Why designers are usually bad at designing tests (& how to avoid this trap)

Jude Fulton
Aug 10, 2016 · 4 min read

Fellow designers! Those of us that spend a lot of time designing websites, experiences, apps, books, cars, brands, labels.

We’re bad at designing user tests.

We’re bad at it because most of us have never done it before.

Many clients accept work that is untested.

Freelance designers, have you ever designed something and then submitted it to a client for review without testing it out with a fellow human (that is not your studio mate)? Sure, a client may disagree with your choice of colors, fonts or branding, but compared to USERS, clients are relatively easy to convince.

Why? Clients are on a deadline with a limited budget, and they will accept design work that is untested by users because they want nice things quickly.

Many of us design right up until the deadline without allotting a few hours or days to testing with users.

Don’t skip the testing period.

Before you submit it, take a minute to design a test for the product or prototype that you’ve just designed.

Again, designers are usually bad at this.

We don’t design tests.

We’re too busy designing websites, presentations, products. Important things.

But Scientists do it all the time. In fact, they don’t make anything without thinking about how to test and measure it.

I like to think of scientists as designers who design tests for a living.

If possible, think about testing while you design the product. It will really help your creative process, rather than hinder it.

Before the test

  • Assuming you have a target user, find a group of people that you want to design this test for. Start asking people now for their time. People are the hardest and most unpredictable part of this entire process. Don‘t waste their time.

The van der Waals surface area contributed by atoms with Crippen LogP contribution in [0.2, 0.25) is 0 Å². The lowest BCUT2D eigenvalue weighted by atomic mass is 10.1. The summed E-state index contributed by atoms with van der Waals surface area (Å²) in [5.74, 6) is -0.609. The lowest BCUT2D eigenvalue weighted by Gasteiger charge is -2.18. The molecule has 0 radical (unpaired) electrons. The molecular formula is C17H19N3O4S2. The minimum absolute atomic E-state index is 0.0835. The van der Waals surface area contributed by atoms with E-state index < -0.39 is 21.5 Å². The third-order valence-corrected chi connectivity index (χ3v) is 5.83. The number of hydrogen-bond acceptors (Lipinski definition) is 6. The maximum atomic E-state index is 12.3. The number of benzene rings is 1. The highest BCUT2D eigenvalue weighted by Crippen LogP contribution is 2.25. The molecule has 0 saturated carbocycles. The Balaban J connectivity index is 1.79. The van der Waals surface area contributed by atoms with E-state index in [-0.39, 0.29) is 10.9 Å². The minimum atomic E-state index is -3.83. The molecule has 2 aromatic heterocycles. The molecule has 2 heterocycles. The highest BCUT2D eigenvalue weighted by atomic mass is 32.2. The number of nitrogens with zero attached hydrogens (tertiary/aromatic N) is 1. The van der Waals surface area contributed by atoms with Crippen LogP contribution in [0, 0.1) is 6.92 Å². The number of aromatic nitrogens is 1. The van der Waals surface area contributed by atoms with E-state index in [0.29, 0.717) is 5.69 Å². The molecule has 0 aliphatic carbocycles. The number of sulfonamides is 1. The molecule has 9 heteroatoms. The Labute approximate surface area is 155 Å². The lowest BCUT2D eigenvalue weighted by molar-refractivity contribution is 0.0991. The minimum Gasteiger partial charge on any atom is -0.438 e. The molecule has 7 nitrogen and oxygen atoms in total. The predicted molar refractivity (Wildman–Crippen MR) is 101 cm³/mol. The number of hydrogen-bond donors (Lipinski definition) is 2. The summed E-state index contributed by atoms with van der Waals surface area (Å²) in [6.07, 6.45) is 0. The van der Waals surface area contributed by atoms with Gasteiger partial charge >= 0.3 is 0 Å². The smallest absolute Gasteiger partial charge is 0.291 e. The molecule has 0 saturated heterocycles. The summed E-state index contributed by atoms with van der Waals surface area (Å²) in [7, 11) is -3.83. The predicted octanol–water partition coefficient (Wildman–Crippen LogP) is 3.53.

• Think carefully about what you want to learn from the test. List 15 things from simple to hard. Then rank your top 3.
  • List 5 assumptions. What are you assuming about your design? About your user?
  • If possible, print out the website, product, or whatever it is you are testing. Print out each and every stage. For each “stage,” write down a question on a post-it note. (Does the user understand what this button does? Is the CTA clear?) Seeing things in physical form in front of me helps me edit it down and find errors I didn’t notice earlier.
  • Then build the test. Build just enough to learn. Do not design endlessly. Design for the test. Be ruthless in your efficiency and focus.
  • If the test is in person, it may be as simple as showing someone a few pages of a website. It’s very different if it is conducted remotely! Do not underestimate how much harder it is to collect data if doing so remotely. Plan for how you will collect data now.
  • What quantitative or qualitative things are you hoping for from your users? How will you measure success?

During the test

  • Get some back up. No one can record and engage the user at the same time.
  • Record the process so you can share it with other people. Pretend they will not believe you unless they see it for themselves. Video is great. Audio at a minimum.
  • Measure it. Think creatively about how to do this. Signs of engagement can be super simple. But you’re probably not measuring if you don’t use units somehow. Minutes, dollars, seconds, votes, # of sighs, # of laughs? Which page does the user dwell on the longest (seconds)? Give them a fake budget at the beginning — where do they spend their dollars? Do they let out an audible sigh of delight? How many? Maybe they click on things they like the best and ‘vote’ for you?
  • Collect and capture this data.

After the test

  • Aggregate all your findings but do not judge them yet. Gather each idea on 1 post-it note and just spend some time pulling it together.
  • Then prioritize feedback. Were your hypotheses proven true? What feedback is actionable now, what is not actionable now?
  • Consider the “order of operations” when incorporating feedback. Deal with game-changing feedback first, not opinions on color schemes or fonts.
  • Prepare a quick Keynote to share your results with the team, even if you don’t have an audience. This will force you to synthesize your results. Timebox it and give yourself just 20 minutes. (No messing around with graphic design stuff!)

This should be do-able within 1–3 days depending on the size of the test and how many testers you have lined up. Rinse and repeat as necessary.

Jude Fulton

Written by

Recovering Architect at Mosss.com. East coast gal who wandered west. I used to design buildings, now I design experiences.

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